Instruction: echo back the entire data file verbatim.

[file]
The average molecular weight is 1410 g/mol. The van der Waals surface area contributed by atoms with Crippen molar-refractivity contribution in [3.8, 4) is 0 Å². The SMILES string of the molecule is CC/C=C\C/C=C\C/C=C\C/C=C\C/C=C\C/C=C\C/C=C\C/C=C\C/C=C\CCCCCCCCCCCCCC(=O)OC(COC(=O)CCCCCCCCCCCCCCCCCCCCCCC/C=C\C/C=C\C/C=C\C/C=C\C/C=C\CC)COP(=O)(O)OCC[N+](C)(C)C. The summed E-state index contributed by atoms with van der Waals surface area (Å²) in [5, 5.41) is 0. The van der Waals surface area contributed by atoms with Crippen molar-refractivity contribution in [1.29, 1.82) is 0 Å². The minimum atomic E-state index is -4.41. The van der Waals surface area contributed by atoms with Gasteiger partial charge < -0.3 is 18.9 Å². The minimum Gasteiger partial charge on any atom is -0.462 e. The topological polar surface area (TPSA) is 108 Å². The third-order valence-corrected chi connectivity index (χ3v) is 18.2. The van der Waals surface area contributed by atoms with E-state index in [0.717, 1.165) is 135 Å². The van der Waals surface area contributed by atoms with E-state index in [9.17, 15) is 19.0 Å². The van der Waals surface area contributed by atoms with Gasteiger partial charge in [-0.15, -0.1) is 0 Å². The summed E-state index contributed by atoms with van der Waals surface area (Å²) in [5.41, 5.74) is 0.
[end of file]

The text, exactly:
The average molecular weight is 1410 g/mol. The van der Waals surface area contributed by atoms with Crippen molar-refractivity contribution in [3.8, 4) is 0 Å². The SMILES string of the molecule is CC/C=C\C/C=C\C/C=C\C/C=C\C/C=C\C/C=C\C/C=C\C/C=C\C/C=C\CCCCCCCCCCCCCC(=O)OC(COC(=O)CCCCCCCCCCCCCCCCCCCCCCC/C=C\C/C=C\C/C=C\C/C=C\C/C=C\CC)COP(=O)(O)OCC[N+](C)(C)C. The summed E-state index contributed by atoms with van der Waals surface area (Å²) in [5, 5.41) is 0. The van der Waals surface area contributed by atoms with Crippen molar-refractivity contribution in [1.29, 1.82) is 0 Å². The minimum atomic E-state index is -4.41. The van der Waals surface area contributed by atoms with Gasteiger partial charge < -0.3 is 18.9 Å². The minimum Gasteiger partial charge on any atom is -0.462 e. The topological polar surface area (TPSA) is 108 Å². The third-order valence-corrected chi connectivity index (χ3v) is 18.2. The van der Waals surface area contributed by atoms with E-state index in [0.717, 1.165) is 135 Å². The van der Waals surface area contributed by atoms with E-state index in [9.17, 15) is 19.0 Å². The van der Waals surface area contributed by atoms with Gasteiger partial charge in [-0.15, -0.1) is 0 Å². The summed E-state index contributed by atoms with van der Waals surface area (Å²) in [5.41, 5.74) is 0.